The subject of making money off of artistic endeavors in virtual reality is a careful one to approach, because it gets personal quickly. VR represents a lot of different things to people–freedom, in its myriad of ways–and there's easily a clash when one's view of what virtual reality should be like doesn't line up with someone else's.
With so many metaversal artists now pursuing Patreon and other subscription services for funding, discussions are lighting up social media about whether or not this is the direction the community wants to go. Is the space suddenly made up of walking talking brands? Are people just trying to get a little money for their time? How does this end up affecting worlds like VRChat as a whole?
For some, the para-real is where you should freely share your talents and art with others, no price attached. Doing the opposite can create exclusivity, where only those who fork over the right amount of money have access to the cultural space you've just carved out. By being kept out, those unable to access it are seen as lesser somehow. That naturally brings in feelings of a class divide. It's a bitter feeling to run into the same aspects of real life that you were originally seeking to get away from in a virtual environment.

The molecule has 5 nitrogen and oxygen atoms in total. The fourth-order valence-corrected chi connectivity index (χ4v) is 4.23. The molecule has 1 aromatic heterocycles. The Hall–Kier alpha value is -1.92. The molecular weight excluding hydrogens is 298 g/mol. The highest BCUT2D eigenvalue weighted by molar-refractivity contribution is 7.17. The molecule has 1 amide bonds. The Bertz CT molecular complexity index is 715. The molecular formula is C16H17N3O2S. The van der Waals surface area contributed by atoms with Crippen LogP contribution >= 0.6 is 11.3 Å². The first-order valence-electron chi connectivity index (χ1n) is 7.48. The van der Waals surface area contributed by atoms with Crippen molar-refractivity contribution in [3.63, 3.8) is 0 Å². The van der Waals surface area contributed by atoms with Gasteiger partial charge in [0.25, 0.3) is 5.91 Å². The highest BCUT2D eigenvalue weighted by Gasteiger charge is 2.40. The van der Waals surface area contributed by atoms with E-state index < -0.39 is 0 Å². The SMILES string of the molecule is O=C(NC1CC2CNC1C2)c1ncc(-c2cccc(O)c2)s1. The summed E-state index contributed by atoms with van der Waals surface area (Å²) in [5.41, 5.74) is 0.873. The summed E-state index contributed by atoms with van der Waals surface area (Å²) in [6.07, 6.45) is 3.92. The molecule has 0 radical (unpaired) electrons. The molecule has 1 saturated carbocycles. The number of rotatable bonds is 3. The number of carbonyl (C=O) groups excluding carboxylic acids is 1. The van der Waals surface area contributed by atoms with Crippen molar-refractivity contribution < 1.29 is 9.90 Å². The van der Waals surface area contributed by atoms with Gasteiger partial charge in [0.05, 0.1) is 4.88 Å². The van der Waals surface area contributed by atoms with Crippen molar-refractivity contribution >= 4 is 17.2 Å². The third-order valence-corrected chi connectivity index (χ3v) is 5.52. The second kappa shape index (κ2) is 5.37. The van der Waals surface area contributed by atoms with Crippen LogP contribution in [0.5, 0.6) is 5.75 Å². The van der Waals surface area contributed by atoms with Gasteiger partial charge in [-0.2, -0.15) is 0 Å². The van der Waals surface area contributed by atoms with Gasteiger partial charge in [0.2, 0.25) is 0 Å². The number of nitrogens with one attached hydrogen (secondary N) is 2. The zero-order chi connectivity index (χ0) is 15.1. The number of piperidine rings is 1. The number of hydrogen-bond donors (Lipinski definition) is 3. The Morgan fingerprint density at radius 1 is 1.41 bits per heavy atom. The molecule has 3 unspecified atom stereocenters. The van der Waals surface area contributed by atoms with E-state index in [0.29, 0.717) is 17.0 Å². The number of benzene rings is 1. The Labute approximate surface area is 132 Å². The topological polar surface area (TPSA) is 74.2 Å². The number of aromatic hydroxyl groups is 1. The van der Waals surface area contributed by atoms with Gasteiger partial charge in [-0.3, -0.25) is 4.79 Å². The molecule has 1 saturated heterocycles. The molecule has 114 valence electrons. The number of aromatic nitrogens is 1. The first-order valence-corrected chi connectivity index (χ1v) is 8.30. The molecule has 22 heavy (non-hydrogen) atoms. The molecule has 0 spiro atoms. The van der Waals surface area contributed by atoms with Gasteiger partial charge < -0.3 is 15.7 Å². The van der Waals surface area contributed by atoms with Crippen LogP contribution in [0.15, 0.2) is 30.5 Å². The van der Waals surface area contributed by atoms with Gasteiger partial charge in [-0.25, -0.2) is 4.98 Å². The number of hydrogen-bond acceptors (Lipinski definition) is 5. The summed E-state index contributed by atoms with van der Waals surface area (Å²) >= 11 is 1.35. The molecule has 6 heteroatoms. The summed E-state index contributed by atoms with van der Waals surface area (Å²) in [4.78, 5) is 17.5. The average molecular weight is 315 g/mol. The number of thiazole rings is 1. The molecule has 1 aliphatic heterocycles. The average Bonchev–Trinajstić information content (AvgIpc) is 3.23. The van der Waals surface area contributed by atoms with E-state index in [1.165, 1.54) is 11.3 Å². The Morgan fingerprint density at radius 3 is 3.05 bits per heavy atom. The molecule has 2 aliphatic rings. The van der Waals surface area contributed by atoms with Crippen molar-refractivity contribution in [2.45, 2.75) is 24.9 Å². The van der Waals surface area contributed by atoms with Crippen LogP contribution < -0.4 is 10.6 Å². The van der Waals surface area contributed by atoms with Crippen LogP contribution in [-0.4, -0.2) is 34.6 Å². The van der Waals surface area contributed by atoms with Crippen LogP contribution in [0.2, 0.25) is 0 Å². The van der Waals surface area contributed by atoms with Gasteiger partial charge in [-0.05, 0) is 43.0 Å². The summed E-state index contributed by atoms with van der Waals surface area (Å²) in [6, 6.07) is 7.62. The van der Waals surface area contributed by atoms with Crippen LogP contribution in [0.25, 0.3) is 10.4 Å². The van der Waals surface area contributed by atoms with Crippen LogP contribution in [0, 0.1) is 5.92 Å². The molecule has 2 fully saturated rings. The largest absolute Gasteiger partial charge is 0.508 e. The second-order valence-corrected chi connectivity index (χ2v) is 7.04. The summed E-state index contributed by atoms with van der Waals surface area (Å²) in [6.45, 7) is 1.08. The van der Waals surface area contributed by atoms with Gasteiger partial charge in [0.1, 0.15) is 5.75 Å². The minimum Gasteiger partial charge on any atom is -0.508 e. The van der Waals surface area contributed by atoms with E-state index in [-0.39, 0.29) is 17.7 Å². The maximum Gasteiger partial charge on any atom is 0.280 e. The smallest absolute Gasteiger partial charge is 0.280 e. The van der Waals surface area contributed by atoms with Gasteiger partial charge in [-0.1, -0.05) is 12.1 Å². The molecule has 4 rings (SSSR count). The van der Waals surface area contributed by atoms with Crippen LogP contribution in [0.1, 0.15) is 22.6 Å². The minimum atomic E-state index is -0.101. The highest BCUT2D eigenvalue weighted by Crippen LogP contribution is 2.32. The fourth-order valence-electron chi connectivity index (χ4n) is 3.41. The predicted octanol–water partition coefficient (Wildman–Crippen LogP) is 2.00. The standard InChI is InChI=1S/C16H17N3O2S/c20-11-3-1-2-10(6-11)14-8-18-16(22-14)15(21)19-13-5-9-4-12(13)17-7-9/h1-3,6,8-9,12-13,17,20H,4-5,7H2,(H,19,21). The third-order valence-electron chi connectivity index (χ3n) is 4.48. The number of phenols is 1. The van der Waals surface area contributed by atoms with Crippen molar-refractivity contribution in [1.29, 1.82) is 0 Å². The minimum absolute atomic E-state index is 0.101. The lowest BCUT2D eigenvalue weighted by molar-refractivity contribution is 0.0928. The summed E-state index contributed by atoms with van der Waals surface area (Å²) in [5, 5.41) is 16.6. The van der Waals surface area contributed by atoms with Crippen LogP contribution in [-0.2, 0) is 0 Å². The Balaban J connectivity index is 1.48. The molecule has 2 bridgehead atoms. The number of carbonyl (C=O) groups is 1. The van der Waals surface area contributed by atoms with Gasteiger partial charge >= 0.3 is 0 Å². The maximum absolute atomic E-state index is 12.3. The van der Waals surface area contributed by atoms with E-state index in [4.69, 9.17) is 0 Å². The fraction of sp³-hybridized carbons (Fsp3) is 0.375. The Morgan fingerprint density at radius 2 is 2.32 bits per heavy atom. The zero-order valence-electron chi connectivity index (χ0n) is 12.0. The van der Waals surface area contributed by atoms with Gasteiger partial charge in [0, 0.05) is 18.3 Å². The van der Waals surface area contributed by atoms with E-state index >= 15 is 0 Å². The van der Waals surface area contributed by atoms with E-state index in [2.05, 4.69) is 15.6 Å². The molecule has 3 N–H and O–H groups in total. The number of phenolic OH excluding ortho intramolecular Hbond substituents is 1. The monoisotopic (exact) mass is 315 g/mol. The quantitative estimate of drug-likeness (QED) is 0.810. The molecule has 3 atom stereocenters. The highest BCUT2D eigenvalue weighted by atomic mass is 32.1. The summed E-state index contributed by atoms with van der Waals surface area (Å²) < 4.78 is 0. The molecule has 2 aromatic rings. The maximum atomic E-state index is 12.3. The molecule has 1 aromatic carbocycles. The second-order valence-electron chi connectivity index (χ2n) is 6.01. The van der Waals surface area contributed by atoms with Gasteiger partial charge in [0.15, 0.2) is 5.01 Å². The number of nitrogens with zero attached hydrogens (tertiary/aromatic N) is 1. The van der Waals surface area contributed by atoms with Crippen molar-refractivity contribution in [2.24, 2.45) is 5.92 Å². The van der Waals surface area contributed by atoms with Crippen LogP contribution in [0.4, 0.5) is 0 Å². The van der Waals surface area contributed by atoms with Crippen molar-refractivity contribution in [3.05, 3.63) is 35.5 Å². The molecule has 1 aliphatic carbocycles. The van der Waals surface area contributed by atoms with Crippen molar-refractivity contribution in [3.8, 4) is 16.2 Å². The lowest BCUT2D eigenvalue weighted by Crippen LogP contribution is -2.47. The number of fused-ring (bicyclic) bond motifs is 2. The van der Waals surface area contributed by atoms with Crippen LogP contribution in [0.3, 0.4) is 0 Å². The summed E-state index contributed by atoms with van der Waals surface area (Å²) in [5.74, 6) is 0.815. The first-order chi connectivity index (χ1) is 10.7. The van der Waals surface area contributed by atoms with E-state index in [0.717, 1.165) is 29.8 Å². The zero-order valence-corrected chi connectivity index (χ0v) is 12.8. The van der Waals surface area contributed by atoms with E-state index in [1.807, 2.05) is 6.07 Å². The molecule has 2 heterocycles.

For others, it's a matter of survival: bills need to be paid, and maybe seeking work outside of VR hasn't been as forthcoming. Or maybe you're saving up for something, or the job you currently have IRL just isn't paying enough. Here is a platform where patrons are willing to pay, and you've got the magical supply. Why shouldn't you do what you do best here and get paid for it? Who says you can't?
For the sake of fairness, it should be said that The Metaculture has its own Patreon for optional donations. Still, this is a discussion that benefits the VR community to have, so let's have it. Major points of consideration and caveats will be presented here, and then the reader can decide for themselves which one they personally believe in. No one essay is going to "solve" a debate that will likely be indefinite, but it can help to present various viewpoints in one place.